Making Use of Waivers Under ESSA
The Every Student Succeeds Act (ESSA) devolves to states many decisions about how to design the accountability system and the measures to use in these systems in order to meet new goals of college and career readiness. Because few states presently have adequate measures for the new goals, the states will need to develop the measures along with accountability structures. ESSA includes a provision that would allow district waivers to their state’s programs. States can use such waivers to make use of particularly high-capacity districts’ ability to innovate and test new approaches. The CORE districts in California serve as a model for the potential for waivers to benefit their state as well as other states. These districts received the only district-level waivers from No Child Left Behind and have designed a new accountability system that incorporates a wide range of measures that could also be used under ESSA. In collaboration with Policy Analysis for California Education (PACE), CORE Districts has produced a series of reports about their experiences with the new measures that are important with respect to future state and federal policy. Among the significant findings are the large impact on which schools are identified as underperforming that follows from decisions about the minimum number of students that must be included to calculate and report on the academic outcomes of subgroups of students, such as African Americans. In a similar vein is the finding that only 13% of schools that are identified as low-performing based on end-of-year test scores in a given year are likewise identified as low-performing when the measure is growth of test scores from the end of one year to the end of the next. Not all states will need district waivers or have districts that could provide the kind of insights that the CORE districts have been able to. But states with both the need and such districts could use the waiver provision to help them to develop and refine an accountability system under ESSA.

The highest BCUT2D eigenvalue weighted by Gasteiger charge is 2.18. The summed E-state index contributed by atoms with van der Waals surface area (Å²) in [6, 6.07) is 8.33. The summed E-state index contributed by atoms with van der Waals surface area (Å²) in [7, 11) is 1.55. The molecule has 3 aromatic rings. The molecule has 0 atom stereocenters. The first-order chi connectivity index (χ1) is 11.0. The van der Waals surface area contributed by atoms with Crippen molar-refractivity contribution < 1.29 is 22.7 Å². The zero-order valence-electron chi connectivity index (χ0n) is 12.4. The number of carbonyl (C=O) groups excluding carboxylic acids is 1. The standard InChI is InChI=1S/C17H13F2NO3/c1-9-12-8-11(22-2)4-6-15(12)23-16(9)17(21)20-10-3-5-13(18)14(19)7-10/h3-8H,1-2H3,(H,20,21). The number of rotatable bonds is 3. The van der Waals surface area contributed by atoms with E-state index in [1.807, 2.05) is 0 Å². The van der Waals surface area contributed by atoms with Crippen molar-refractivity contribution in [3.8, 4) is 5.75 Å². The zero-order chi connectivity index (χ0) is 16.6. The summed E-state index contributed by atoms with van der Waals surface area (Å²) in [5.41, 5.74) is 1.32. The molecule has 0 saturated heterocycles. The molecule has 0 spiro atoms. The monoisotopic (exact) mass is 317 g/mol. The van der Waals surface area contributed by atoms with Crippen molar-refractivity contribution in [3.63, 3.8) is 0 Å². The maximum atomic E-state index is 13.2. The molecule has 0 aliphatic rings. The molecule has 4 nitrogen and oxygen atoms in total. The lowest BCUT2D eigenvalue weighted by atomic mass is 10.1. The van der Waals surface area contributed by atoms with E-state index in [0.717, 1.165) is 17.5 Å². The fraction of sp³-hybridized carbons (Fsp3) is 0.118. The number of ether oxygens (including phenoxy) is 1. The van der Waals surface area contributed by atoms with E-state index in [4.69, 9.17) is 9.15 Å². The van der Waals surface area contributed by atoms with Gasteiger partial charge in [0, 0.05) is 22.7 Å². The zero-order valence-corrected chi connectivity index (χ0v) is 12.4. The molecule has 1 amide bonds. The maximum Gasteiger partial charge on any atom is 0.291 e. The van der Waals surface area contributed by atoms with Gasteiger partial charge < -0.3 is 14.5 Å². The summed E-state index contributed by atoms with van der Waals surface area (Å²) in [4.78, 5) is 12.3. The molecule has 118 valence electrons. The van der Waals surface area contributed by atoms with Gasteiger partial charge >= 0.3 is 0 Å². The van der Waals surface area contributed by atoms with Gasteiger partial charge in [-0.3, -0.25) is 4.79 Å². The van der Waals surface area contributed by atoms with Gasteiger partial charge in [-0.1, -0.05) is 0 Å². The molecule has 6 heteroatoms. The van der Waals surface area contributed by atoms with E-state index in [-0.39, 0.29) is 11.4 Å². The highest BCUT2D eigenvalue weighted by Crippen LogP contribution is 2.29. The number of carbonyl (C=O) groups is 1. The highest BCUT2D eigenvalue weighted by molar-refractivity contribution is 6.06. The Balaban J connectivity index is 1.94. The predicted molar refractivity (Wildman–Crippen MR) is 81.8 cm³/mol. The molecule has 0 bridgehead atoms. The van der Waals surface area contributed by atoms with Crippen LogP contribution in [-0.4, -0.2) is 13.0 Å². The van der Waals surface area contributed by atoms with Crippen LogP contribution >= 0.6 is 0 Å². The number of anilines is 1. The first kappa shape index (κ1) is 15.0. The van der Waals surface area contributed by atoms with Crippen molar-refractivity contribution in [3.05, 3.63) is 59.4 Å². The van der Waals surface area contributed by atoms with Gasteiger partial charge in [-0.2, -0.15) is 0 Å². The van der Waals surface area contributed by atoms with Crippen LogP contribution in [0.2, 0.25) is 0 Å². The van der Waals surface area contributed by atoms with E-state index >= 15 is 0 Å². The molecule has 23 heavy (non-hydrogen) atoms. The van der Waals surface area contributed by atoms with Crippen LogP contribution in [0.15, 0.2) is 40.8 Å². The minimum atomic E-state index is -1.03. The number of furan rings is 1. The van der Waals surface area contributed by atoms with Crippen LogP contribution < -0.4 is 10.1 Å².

This article was originally published by the Center on Children and Families at Brookings by the Brookings Institution.